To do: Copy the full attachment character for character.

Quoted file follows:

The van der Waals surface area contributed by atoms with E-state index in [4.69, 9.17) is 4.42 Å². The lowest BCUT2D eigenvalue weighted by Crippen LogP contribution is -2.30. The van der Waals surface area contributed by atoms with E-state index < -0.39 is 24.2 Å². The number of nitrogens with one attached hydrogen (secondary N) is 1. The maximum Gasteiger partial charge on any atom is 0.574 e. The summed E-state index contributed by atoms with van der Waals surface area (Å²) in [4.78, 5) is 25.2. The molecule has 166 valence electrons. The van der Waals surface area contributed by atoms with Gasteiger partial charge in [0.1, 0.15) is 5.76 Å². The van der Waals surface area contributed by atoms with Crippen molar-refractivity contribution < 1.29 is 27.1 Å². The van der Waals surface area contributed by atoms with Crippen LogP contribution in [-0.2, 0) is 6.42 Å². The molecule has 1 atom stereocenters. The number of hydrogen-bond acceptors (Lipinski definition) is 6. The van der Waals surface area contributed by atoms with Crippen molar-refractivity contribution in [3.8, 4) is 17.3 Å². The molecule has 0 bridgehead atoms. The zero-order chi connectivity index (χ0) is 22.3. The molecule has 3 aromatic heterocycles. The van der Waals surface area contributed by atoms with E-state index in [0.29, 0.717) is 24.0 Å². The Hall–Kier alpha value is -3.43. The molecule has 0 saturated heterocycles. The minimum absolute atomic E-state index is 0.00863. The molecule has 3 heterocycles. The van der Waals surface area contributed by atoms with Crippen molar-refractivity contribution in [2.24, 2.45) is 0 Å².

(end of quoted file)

The van der Waals surface area contributed by atoms with E-state index in [4.69, 9.17) is 4.42 Å². The lowest BCUT2D eigenvalue weighted by Crippen LogP contribution is -2.30. The van der Waals surface area contributed by atoms with E-state index < -0.39 is 24.2 Å². The number of nitrogens with one attached hydrogen (secondary N) is 1. The maximum Gasteiger partial charge on any atom is 0.574 e. The summed E-state index contributed by atoms with van der Waals surface area (Å²) in [4.78, 5) is 25.2. The molecule has 166 valence electrons. The van der Waals surface area contributed by atoms with Gasteiger partial charge in [0.1, 0.15) is 5.76 Å². The van der Waals surface area contributed by atoms with Crippen molar-refractivity contribution < 1.29 is 27.1 Å². The van der Waals surface area contributed by atoms with Crippen LogP contribution in [-0.2, 0) is 6.42 Å². The molecule has 1 atom stereocenters. The number of hydrogen-bond acceptors (Lipinski definition) is 6. The van der Waals surface area contributed by atoms with Crippen molar-refractivity contribution in [3.8, 4) is 17.3 Å². The molecule has 0 bridgehead atoms. The zero-order chi connectivity index (χ0) is 22.3. The molecule has 3 aromatic heterocycles. The van der Waals surface area contributed by atoms with E-state index in [0.29, 0.717) is 24.0 Å². The Hall–Kier alpha value is -3.43. The molecule has 0 saturated heterocycles. The minimum absolute atomic E-state index is 0.00863. The molecule has 3 heterocycles. The van der Waals surface area contributed by atoms with Crippen molar-refractivity contribution in [2.24, 2.45) is 0 Å².